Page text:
You might have heard the scary fact that phone batteries explode from time to time. It’s been in the new a lot thanks to the recall and termination of the Samsung Galaxy Note 7, which suffered from catastrophic battery failures.
While the Note 7 had an unacceptably high rate of battery explosions, it’s actually not weird that phone batteries can explode. It’s something that’s been happening for years.
It’s just that a design flaw in the Note 7 made the risk of explosion much more than could be considered acceptable. So why exactly do phone batteries explode?
An explosion happens when stored energy is suddenly and rapidly released for some reason. When you light the fuse on a stick of dynamite, the heat of the flame sets off a chemical reaction that makes the TNT molecular bonds change, rapidly releasing gas and heat.
Basically, the space that the dynamite wants to take up increases by orders of magnitude and anything that gets in the way better watch out.
TNT is a relatively stable explosive that will only explode if certain things happen. That’s why Alfred Nobel (of Nobel Prize fame) invented it: as a safer to transport explosive.
Like TNT, the material inside a battery stores a considerable amount of chemical energy. We convert this chemical energy into electrical energy in a controlled way when we use the battery.
When the chemical energy inside a battery is released in an uncontrolled fashion it can lead to heat, fire and possibly explosion. All batteries have the potential to explode
All batteries have the potential to explode under the right (or I guess wrong) conditions. If you throw regular old disposable batteries in a fire (DON’T) they could conceivably explode too.
The more densely packed the energy is in a battery, the higher the potential for a violent release of that energy.
It so happens that the batteries our advanced electronics use are some of the most energy dense batteries we ever made.
So Why Use Them?
These Lithium Polymer or “LiPo” batteries have become the dominant battery technology for smartphones. laptops and tablets for a number of reasons:
- More energy per gram, so smaller devices or longer battery life are possible
- They hold their charge very well
- Lipos don’t require maintenance such as a discharge cycle like NiCad batteries
- They can provide enough current to drive things like power tools
With modern safety circuitry and better manufacturing methods, LiPos have become safe and reliable enough for mainstream use. We have to thank this battery tech for basically bringing us the modern mobile computer age.
Feeling Hot, Hot, Hot
Still, this doesn’t mean we can take them for granted or treat them with a lack of respect. There are a few reasons a LiPo might explode or flame out:
- Damage from a fall
- Short circuiting
- Incorrect installation or wiring
- Exposure to heat
These problems lead to something known as “thermal runaway”. Some part of the battery gets so hot that a self-sustaining chemical reaction begins.
In the case of the now infamous Note 7, it seems that Samsung didn’t leave enough room for the LiPo to expand in its casing. LiPo batteries tend to swell and contract as a normal part of their operation.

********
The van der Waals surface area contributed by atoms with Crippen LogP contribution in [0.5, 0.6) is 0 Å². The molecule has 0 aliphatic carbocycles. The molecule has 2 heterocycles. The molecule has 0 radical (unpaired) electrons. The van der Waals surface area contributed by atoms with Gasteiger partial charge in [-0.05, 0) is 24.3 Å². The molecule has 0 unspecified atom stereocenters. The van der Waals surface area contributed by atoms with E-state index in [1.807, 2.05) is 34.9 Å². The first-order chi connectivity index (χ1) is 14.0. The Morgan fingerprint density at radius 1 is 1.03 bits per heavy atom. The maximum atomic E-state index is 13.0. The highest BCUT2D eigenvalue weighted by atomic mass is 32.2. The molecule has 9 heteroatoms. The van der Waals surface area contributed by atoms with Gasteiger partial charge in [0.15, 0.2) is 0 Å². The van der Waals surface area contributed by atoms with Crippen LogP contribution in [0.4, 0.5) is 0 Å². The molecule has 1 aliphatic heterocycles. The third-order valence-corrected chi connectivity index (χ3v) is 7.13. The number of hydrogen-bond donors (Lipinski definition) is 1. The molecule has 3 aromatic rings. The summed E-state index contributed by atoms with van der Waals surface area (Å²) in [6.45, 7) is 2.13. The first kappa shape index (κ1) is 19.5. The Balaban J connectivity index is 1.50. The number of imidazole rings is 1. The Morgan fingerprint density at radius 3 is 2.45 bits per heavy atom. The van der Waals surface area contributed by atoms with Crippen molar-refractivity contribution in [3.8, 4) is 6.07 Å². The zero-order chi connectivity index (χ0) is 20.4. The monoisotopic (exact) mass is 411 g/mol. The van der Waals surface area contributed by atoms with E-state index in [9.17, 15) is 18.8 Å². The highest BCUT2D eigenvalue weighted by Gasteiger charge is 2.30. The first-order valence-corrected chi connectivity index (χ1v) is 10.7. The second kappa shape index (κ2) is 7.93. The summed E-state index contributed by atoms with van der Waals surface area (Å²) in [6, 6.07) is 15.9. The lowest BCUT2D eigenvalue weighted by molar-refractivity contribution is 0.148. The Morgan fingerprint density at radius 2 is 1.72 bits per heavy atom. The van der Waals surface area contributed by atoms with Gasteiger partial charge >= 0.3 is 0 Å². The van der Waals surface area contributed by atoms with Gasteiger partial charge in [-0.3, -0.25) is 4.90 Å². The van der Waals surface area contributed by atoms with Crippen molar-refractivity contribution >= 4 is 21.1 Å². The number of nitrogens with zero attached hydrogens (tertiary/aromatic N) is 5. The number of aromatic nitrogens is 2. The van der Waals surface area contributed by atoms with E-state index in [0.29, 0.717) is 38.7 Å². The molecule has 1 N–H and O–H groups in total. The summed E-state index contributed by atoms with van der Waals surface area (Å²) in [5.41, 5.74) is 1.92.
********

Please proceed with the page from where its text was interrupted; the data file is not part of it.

The leading theory is that the Note 7’s battery sometimes didn’t have enough room to swell as much as it wanted to. This squeezed the insides of the battery together and could cause a short-circuit. This same pressure could also apparently come from sitting on the phone or otherwise squeezing it.
Should I be Worried That Phone Batteries Explode?
Even when there was a systematic flaw present the actual number of Note 7 phones that exploded or flamed out was very low. The main reason LiPo batteries explode is usually a lack of adequate safety features or poor manufacturing standards.
That’s mainly why all those hoverboards had to be recalled since their battery systems did not conform to US or EU standards. Some of the dodgier models could burn a house down if you were unlucky.
Usually when you hear about a phone battery exploding it turns out that the owner had installed a counterfeit battery. These are put together so badly that they are dangerous. A LiPo that has been made correctly poses very little risk to you.
There are a few things that you can do to protect yourself, though:
- Only used approved and genuine batteries, cables and chargers
- If your phone gets unusually hot, switch it off and have a professional examine it.
- Never use a very swollen battery
- If your phone makes a whistling sound or starts to smoke, get it away from you and anything flammable as quickly as possible
- Charge your phone in a spot that would be safe from an ignition source
- Don’t squeeze or crush the phone
- Unplug it when it’s done charging
- Don’t leave it in direct sunlight
- If it tells you it’s overheating. stop using it and let it cool off
To see what happens when a LiPo fails in this way check out this neat video:
Notice that the AA batteries don’t flame out, but with a little help from a metal nut to puncture and short the LiPo, it quickly provides us with an intense inferno.
When things really go wrong with a LiPo (such as being crushed in a hydraulic press) that’s a typical reaction. Imagine if that was in your pocket or near some curtains!
The Safety Dance
As long as you follow the safety advice included with your batteries and treat them with respect, you should never see phone batteries explode. LiPo technology is getting better every year so the chances that phone batteries explode is also getting lower as time goes by.
There is no such thing as a 100% safe technology. Just ones that are safe enough. So that’s why phone batteries explode, but you can sleep well tonight knowing that yours probably won’t.
All Images Public Domain
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